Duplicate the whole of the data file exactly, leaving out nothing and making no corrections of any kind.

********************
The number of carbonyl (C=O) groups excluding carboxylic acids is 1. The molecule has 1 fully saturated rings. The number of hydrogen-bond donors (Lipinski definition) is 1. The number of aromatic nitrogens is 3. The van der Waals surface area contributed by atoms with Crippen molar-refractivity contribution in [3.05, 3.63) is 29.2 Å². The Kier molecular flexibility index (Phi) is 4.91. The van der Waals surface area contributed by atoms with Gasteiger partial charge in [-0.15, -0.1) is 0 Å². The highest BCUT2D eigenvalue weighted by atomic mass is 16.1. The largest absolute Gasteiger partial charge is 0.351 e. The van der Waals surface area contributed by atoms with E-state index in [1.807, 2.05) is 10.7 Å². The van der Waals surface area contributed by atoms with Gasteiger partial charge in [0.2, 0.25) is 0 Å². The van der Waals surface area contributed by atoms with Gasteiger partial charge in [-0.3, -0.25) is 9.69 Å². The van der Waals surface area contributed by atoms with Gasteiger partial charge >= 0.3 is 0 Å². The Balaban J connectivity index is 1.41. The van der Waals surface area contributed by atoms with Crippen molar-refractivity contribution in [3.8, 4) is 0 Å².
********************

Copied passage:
The number of carbonyl (C=O) groups excluding carboxylic acids is 1. The molecule has 1 fully saturated rings. The number of hydrogen-bond donors (Lipinski definition) is 1. The number of aromatic nitrogens is 3. The van der Waals surface area contributed by atoms with Crippen molar-refractivity contribution in [3.05, 3.63) is 29.2 Å². The Kier molecular flexibility index (Phi) is 4.91. The van der Waals surface area contributed by atoms with Gasteiger partial charge in [-0.15, -0.1) is 0 Å². The highest BCUT2D eigenvalue weighted by atomic mass is 16.1. The largest absolute Gasteiger partial charge is 0.351 e. The van der Waals surface area contributed by atoms with E-state index in [1.807, 2.05) is 10.7 Å². The van der Waals surface area contributed by atoms with Gasteiger partial charge in [0.2, 0.25) is 0 Å². The van der Waals surface area contributed by atoms with Gasteiger partial charge in [-0.3, -0.25) is 9.69 Å². The van der Waals surface area contributed by atoms with Gasteiger partial charge >= 0.3 is 0 Å². The Balaban J connectivity index is 1.41. The van der Waals surface area contributed by atoms with Crippen molar-refractivity contribution in [3.8, 4) is 0 Å².